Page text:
The rule makes good sense too. While a few states have adopted different approaches, "[T]he complexity of the law and the complexity of criminal conduct make any other position so potentially instructionally difficult, and complicated, and so potentially confusing to jurors that any other rule is, as a practical matter, unacceptable. [Citations.]" (People v. Davis, supra, 8 Cal.App.4th at p. 44; see also State v. James (Alaska 1985) 698 P.2d 1161, 1165 ["Rejection of the Sullivan rule would ... result in juror disagreement over semantics in many cases in which they unanimously agree that the defendant committed the wrongful deed. Our experience is that jurors have a keen sense of justice that is well served by the Sullivan rule."].)

[1b] Having decided the state's malice definition has substantial historical acceptance, we must now compare express and implied malice in order [35 Cal. App. 4th 715] to evaluate their degree of moral equivalence. [3] Under our Penal Code, express malice signifies an intent unlawfully to kill, whereas implied malice is characterized by circumstances showing an abandoned and malignant heart or the absence of considerable provocation. (Pen. Code, § 188; People v. Nieto Benitez (1992) 4 Cal. 4th 91, 102-103 [13 Cal. Rptr. 2d 864, 840 P.2d 969]; People v. Saille (1991) 54 Cal. 3d 1103, 1114 [2 Cal. Rptr. 2d 364, 820 P.2d 588].) Rather than defining different mens reas, however, express and implied malice are really a shorthand way of denoting the requisite mental state for murder known as malice aforethought. (2 Wharton's Criminal Law (14th ed. 1979) Murder, § 137, pp. 170-171; People v. Doyell (1874) 48 Cal. 85, 96 ["... the crime is equally murder where the malice aforethought is expressly proved and where it is implied."].)

[1c] Express and implied malice therefore encompass a relatively narrow range of criminal conduct. Either the defendant kills intentionally, without considerable provocation, or the circumstances evince an abandoned or malignant heart. In comparison, the scope of conduct deemed morally equivalent in Schad ranged from premeditated murder to felony murder. Although premeditated murder is characterized by a planned, deliberate intent to kill (see People v. Anderson (1968) 70 Cal. 2d 15, 24-25 [73 Cal. Rptr. 550, 447 P.2d 942]), and felony murder merely requires the intent to commit the underlying felony (People v. Hernandez (1988) 47 Cal. 3d 315, 346 [253 Cal. Rptr. 199, 763 P.2d 1289]; People v. Anderson (1991) 233 Cal. App. 3d 1646, 1658 [285 Cal.Rptr. 523]), Schad found the two mental states were sufficiently alike to be treated as alternative means of satisfying the mens rea requirement for first degree murder.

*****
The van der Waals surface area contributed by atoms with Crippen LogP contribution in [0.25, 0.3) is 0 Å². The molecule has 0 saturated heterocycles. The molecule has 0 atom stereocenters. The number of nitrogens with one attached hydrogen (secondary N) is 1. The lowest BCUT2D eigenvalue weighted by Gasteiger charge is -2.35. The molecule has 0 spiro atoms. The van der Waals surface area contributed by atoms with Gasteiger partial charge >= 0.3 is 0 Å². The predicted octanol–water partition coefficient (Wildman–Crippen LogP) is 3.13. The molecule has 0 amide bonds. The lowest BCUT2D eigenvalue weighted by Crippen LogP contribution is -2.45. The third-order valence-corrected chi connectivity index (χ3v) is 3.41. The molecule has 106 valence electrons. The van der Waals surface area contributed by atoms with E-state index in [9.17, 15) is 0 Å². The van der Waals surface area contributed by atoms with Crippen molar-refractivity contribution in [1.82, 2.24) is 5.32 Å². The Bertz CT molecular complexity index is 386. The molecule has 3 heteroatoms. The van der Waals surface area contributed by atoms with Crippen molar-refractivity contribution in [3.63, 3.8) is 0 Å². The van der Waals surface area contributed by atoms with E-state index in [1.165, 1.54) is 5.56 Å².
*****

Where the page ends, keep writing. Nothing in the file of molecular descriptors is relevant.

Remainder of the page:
Using the mental states involved in Schad as guideposts, it is clear that express and implied malice are also morally on a par. On the one hand, a person who kills intentionally, i.e., with express malice, is less culpable than someone who kills with premeditation and deliberation. On the other hand, the mental states associated with implied malice, i.e., abandoned heart and inadequate provocation, are more blameworthy than the mindset needed for felony murder, insofar as felony murder does not require any intent to kill. Because the range of culpability between express and implied malice is narrower than the culpability levels deemed equivalent in Schad, it follows that express and implied malice met the test for moral equivalence.

In sum, we are satisfied the alternative formulations of malice contained in Penal Code section 188 are deeply rooted in judicial history and encompass comparable notions of culpability. Therefore, the jury was not required to unanimously agree on its theory of malice in finding Brown guilty of second degree murder. (See generally, State v. Russell (Utah 1987) 733 P.2d [35 Cal. App. 4th 716] 162, 165-168 [pre-Schad decision ruling jury may consider alternative theories on charge of second degree murder]; People v. Johnson (1991) 187 Mich.App. 621 [468 N.W.2d 307, 310-311] [same].) The judgment is affirmed.

Wallin, J., and Rylaarsdam, J., fn. * concurred.

FN 1. Pursuant to California Rules of Court, rules 976(b) and 976.1, parts II & III of this opinion are not published, as they do not meet the standards for publication.

FN *. Judge of the Orange Superior Court sitting under assignment by the Chairperson of the Judicial Council.

FN 2. See Miranda v. Arizona (1966) 384 U.S. 436 [16 L. Ed. 2d 694, 86 S. Ct. 1602, 10 A.L.R.3d 974].

FN 3. Unbeknownst to Forsyth, the police secretly recorded Brown's statements shortly after he began speaking.

FN *. See footnote 1, ante, page 708.

FN 5. Pursuant to CALJIC No. 8.11, the jury was instructed malice may be express or implied, but it was not required to agree on its theory of malice.

FN 6. That section provides the malice aforethought necessary to make an unlawful killing murder "may be express or implied. It is express when there is manifested a deliberate intention unlawfully to take away the life of a fellow creature. It is implied when no considerable provocation appears, or when the circumstances attending the killing show an abandoned and malignant heart. [¶] When it is shown that the killing resulted from the intentional doing of an act with express or implied malice as defined above, no other mental state need be shown to establish the mental state of malice aforethought. Neither an awareness of the obligation to act within the general body of laws regulating society nor acting despite such awareness is included within the definition of malice."

FN *. Judge of the Orange Superior Court sitting under assignment by the Chairperson of the Judicial Council.